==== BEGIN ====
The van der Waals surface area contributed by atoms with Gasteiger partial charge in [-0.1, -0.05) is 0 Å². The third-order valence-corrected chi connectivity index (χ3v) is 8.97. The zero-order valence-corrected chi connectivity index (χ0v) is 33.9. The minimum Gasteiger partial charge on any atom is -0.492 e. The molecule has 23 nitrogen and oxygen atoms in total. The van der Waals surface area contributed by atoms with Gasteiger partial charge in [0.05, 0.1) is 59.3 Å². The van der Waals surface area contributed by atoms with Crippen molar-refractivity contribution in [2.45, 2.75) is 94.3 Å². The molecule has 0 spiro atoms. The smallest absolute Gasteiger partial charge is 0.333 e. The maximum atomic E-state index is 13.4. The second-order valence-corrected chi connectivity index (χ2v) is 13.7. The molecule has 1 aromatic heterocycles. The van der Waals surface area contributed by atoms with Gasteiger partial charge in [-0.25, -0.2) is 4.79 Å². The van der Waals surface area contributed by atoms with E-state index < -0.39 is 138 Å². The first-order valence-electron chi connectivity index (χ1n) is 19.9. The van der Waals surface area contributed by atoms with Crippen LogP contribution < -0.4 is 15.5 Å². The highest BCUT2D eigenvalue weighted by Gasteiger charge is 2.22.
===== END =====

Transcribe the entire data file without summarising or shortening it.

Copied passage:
The van der Waals surface area contributed by atoms with Gasteiger partial charge in [-0.1, -0.05) is 0 Å². The third-order valence-corrected chi connectivity index (χ3v) is 8.97. The zero-order valence-corrected chi connectivity index (χ0v) is 33.9. The minimum Gasteiger partial charge on any atom is -0.492 e. The molecule has 23 nitrogen and oxygen atoms in total. The van der Waals surface area contributed by atoms with Gasteiger partial charge in [0.05, 0.1) is 59.3 Å². The van der Waals surface area contributed by atoms with Crippen molar-refractivity contribution in [2.45, 2.75) is 94.3 Å². The molecule has 0 spiro atoms. The smallest absolute Gasteiger partial charge is 0.333 e. The maximum atomic E-state index is 13.4. The second-order valence-corrected chi connectivity index (χ2v) is 13.7. The molecule has 1 aromatic heterocycles. The van der Waals surface area contributed by atoms with Gasteiger partial charge in [-0.25, -0.2) is 4.79 Å². The van der Waals surface area contributed by atoms with E-state index < -0.39 is 138 Å². The first-order valence-electron chi connectivity index (χ1n) is 19.9. The van der Waals surface area contributed by atoms with Crippen LogP contribution < -0.4 is 15.5 Å². The highest BCUT2D eigenvalue weighted by Gasteiger charge is 2.22.